What is your purpose? What societal impact are you driving? Patrick Decker, CEO of Xylem, shares how this water technology company is helping to tackle these questions while tackling big issues impacting society and the planet (such as water scarcity, water infrastructure and emissions), leveraging everything from technology (AI and digital twins) to innovative demand deposit accounts.
On this episode, released ahead of the UN 2023 Water Conference, Decker shares the virtuous circle purpose creates - how it draws motivated people to join teams, attracts partners and commercial teams, drives fresh thinking and keeps a cross-section of groups aligned on big goals. Decker shared the practical ways leaders can keep teams in touch with a shared purpose -- from aligned communication (that sidesteps confusion) to a simple question asked at the top of meetings to keep conversations focused.
This transcript, generated from speech recognition technology, has been edited for web readers, condensed for clarity, and may differ slightly from the audio.
Meet The Leader, Linda Lacina: Welcome to Meet the Leader, a podcast where top leaders share how they're tackling the world's toughest challenges.
Ahead of this month's historic UN Water conference, I talked to Patrick Decker, CEO of leading water technology company Xylem, and he'll talk to us about what's really involved. In solving the water crisis,
Subscribe to Meet the Leader on Apple, Spotify, and wherever you get your favorite podcasts. And please take a moment to rate and review us. I'm Linda Lacina from the World Economic Forum, and this is Meet the Leader.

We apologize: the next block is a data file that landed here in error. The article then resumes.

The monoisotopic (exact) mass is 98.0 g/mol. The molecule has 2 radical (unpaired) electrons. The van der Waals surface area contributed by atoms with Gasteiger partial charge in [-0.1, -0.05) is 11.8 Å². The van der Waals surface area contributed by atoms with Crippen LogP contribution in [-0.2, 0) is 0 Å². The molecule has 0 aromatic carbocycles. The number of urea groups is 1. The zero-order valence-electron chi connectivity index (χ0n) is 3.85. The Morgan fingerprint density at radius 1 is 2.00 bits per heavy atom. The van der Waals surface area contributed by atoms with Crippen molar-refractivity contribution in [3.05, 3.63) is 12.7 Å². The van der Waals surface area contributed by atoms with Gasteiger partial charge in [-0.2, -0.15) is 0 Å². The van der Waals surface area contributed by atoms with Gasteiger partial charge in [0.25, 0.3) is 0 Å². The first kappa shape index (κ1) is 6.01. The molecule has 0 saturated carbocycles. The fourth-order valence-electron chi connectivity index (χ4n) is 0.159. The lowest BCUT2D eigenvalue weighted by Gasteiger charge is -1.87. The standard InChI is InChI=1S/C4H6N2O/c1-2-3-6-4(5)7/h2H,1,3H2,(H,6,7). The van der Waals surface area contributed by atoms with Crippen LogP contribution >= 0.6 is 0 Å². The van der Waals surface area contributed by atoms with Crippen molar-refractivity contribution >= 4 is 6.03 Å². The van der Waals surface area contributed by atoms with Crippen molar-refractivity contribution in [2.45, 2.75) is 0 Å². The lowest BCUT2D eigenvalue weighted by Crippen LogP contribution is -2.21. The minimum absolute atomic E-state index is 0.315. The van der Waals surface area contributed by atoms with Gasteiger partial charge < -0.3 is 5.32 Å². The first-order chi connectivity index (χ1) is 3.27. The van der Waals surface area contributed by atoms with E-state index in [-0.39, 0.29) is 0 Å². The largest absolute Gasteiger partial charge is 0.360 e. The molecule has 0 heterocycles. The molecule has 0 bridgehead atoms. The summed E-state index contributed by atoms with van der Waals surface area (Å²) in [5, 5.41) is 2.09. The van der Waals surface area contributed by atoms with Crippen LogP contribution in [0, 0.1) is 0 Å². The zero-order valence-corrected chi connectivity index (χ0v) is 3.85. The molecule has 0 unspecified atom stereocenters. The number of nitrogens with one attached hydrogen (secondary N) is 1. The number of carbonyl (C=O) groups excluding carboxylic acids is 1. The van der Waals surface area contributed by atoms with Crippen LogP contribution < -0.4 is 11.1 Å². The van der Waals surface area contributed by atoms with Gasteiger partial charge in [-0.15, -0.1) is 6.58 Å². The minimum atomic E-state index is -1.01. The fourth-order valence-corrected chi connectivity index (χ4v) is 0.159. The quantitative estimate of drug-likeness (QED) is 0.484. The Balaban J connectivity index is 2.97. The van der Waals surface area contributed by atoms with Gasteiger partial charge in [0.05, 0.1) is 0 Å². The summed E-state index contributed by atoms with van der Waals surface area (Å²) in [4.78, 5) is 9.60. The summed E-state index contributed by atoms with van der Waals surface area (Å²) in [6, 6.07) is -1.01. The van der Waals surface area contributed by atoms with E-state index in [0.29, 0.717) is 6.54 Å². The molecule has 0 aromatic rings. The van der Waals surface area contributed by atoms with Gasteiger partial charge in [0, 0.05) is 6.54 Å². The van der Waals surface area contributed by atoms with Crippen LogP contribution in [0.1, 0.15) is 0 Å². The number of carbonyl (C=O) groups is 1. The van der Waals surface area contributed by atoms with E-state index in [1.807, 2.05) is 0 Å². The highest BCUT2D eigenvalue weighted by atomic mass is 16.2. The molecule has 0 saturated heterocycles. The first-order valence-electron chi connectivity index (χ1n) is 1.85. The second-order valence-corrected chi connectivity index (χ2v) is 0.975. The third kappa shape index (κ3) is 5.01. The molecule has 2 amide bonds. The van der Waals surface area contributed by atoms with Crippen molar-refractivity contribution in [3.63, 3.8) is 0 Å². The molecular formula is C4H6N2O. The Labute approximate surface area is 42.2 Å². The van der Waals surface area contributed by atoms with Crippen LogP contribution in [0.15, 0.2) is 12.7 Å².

Patrick Decker, Xylem: Solutions exist right here, right now. When you put those facts of what is possible in front of people that care, that actually give a damn, frankly, it's amazing what can be accomplished.
Meet The Leader, Linda Lacina: Water has helped us build cities and communities and the world as we know it, but as our population has exploded and we've overused and mismanaged this resource, Water has fallen into crisis. In fact, the World Meteorological Organization estimates that 3.6 billion people currently struggle to get the water they need for a month a year. 5 billion could face that fate by 2050.
An historic event this March could help bring solutions: The UN 2023 Water Conference, seen by some as the ‘Paris Climate Accords of water,’ dedicated to better protecting water, better dealing with floods and droughts, and putting together game changing solutions for the future.
In the spirit of this week, I bring you, Patrick Decker, the CEO of Xylem, a company committed to solving water -- tackling challenges from water scarcity, to the resilience of water infrastructure, to climate change.
I sat down with Patrick during New York's UN Week last September. He talked to me about special sustainability accounts, ESG demand deposit accounts, the first of their kind, that link the yield clients earn on their deposits to the achievement of their own sustainability targets. Such accounts can create much needed investing incentives for businesses and business leaders.
He also shared how a range of technologies are helping to slash emissions created by the water sector. And most importantly, he shared the role that purpose plays in keeping teams aligned with big goals. And the practical question he asks at the top of some meetings to make sure that teams are on track with what really matters.
He'll talk about all of this, but first, I'll let Patrick kick us off with more on understanding the water crisis.
Xylem CEO, Patrick Decker: As we look at the great water challenge or challenges facing the world, we bucket them into three broad themes. First is the scarcity of water. The second is the resilience of our infrastructure -- most notably water infrastructure to climate change. And the third is how do we help communities around the world, whether it be at a macro level or at an individual level, do this in a more affordable way.